THE LOWER RIVER
By Paul Theroux
Houghton, Mifflin, $25, 336 pages
The central character in Paul Theroux’s “The Lower River” is a man who ran a high-end men’s shop in Medford, Mass., for many years, It stocked Scottish tweeds, argyle socks and even “Tyrolean hats in velour, with a twist of feathers in the hatband.” Hock’s was the sort of place “where clerk and customer discussed the color of a tie, the style of a suit, the drape of a coat.”
In his younger years, however, Ellis Hock was a Peace Corps volunteer stationed within “the poorest part of a poor country,” Malawi. And as the years passed, he often thought fondly of this “happy refuge,” a village called Malabo, where strung-up fishing nets and thick-walled huts were shaded by “low trees like parasols of green.” “Africa,” he liked to say, “was my Eden.”
Newly retired, Hock decides to return to Malawi. What will he find there — a chance for rejuvenation? Or will he discover that the warm memories of his own private Malabo no longer come close to reflecting life as it is lived now in the area known as the “Lower River”?
Mr. Theroux, of course, is particularly well-known for his literary travel writing and for the novel “The Mosquito Coast.” Much of his work reveals a special interest in dangerous journeys and exotic locales. Mr. Theroux’s 1983 essay, “Subterranean Gothic,” also offers a memorable glimpse of his narrative interests and his darkly comic style.
Here, Mr. Theroux spends a week riding the New York subway, which he compares to “a complex—and diseased—circulatory system.” In 1904, when the subway opened, it was widely considered a world wonder that would fix the city’s transportation problems for “centuries to come.” But it was overused and underfunded, Mr. Theroux reports, and in due course became the Big Apple’s rotten core. New Yorkers waiting at bus stops have “a special pitying gaze for people entering the subway.” They “look like miners’ wives watching their menfolk going down the pit.”
The subway, pre-Rudolph W. Giuliani, “looks disgusting and it stinks.” Strange and menacing people wander about; graffiti abounds.
In fear of theft or assault, the passengers “sit bolt upright with fixed expressions, ready for anything.” On the subway, a rider’s worst fear is to miss his stop and end up alone in some gloomy and suffocating station “straight out of Poe.” New York is a jungle, the worldly Mr. Theroux declares, but then “all very large cities are jungles.” They “are dense and dark and full of surprises.” Like jungles, they contain “mazy areas of great danger” that savvy citizens must learn to navigate or avoid.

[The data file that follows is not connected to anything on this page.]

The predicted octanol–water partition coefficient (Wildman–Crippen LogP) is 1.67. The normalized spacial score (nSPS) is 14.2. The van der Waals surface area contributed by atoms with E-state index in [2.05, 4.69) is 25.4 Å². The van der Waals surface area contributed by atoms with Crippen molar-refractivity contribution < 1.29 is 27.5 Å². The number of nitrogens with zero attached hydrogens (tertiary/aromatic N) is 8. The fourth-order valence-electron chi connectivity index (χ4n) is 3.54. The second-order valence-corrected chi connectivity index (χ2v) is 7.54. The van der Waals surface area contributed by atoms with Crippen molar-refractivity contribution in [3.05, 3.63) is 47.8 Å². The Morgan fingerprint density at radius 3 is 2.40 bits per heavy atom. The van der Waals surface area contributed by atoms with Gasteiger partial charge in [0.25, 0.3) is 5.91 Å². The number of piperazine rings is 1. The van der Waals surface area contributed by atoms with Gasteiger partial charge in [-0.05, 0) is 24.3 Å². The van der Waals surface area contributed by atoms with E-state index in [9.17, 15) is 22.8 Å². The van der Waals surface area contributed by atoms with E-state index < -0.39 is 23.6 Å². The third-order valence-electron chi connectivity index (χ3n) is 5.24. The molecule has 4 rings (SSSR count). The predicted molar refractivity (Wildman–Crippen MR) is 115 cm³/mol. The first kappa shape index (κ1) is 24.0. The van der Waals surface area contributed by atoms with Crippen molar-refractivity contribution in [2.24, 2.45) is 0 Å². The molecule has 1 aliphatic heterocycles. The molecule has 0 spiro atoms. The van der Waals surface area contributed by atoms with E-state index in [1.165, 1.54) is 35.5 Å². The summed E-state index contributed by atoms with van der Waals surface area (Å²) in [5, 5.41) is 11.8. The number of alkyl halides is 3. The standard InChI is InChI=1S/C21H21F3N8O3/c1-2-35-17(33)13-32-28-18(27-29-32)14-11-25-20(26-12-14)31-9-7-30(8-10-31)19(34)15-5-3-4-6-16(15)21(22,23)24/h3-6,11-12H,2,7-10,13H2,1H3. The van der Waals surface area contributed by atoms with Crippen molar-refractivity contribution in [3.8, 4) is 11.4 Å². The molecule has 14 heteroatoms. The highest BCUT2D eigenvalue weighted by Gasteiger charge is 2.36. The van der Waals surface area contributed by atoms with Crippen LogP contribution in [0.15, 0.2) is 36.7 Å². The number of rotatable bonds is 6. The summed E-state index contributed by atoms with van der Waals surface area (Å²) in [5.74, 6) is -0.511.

Clearly, Hock would have been better served had he spent several decades riding the A train instead of selling socks in sleepy Medford. He returns to Africa in a state of nostalgic naivete, sporting a bush hat, a safari jacket and a friendly smile. He has filled his bag with wads of cash. He orders a big batch of books and supplies for the little school he helped build all those years ago.
Once in Malawi, Hock hears warnings he fails to heed. He encounters an old colleague who tells him that no one goes to Malabo anymore. It’s just another dusty, dodgy outpost where the idealistic dreams of the post-independence years have gone to die. Hock’s jaded friend tells him to head instead to one of the new lakeside tourist lodges designed to provide comfort as well as a bit of supervised adventure for sightseeing foreigners. “You can swim, you can hire a fishing guide, you can just lie in a hammock all day and stay squiffy. You’ve got the money for it.”
But Hock persists in his sentimental quest, and, initially at least, he is warmed by the reception he receives. True, very few people in Malabo remember him. And many of the good things that lived luminously for so long in his memory, including the village clinic and church, are nowhere to be found. Worse, his beloved school is a ruin, its roof and windows gone. And yet Hock, the rich American, is flattered and fawned over like a village chief.
Then reality intrudes. Hock finds himself trapped in Malabo. Most of the villagers, he realizes, regard him as little more than an easy mark — a fresh resource to be squeezed dry. He grows seedier and needier with each passing day. He tries to flee but ends up in an even more sinister no-man’s land where scores of “feral” orphans are vaguely managed by surly teenage boys. “There is no government here,” one of these hardened young men tells Hock. “We are the government.”
Suddenly, “The Lower River” starts to read like “The Lord of the Flies,” particularly when the children — clad in cast-off T-shirts bearing cheery logos for American sports teams and lobster festivals and the like — do their best to drive Hock to his death in the river’s foul water, filled with crocodiles and snakes. Although Hock escapes this horror, others unfold. The once dapper haberdasher becomes a ragged pawn in a deadly game he cannot understand.
Mr. Theroux’s many admirers will find much to enjoy in “The Lower River.” It’s grim but lively — another masterful performance by a writer with a shrewd eye who knows precisely how to put a well-built narrative on the rails and keep it rolling. “The Lower River” is thoughtful as well as sensational, reminding readers of the risks and dangers that often await those who choose to journey without maps. It’s a cautionary tale also, underscoring the sad fact that memories really do grow unreliable with time — that one’s illusions can be lethal as well as consoling.
Hock learns the hard way that there are no earthly Edens and that the wall that separates social order from social disorder is far flimsier than prosperous people in the West tend to believe. The villagers whom Hock remembered so fondly had grown “shabby, lazy, dependent, blaming, and selfish.” They “were like most people. You don’t have to come all this way to be maddened by them. You could meet them almost anywhere.”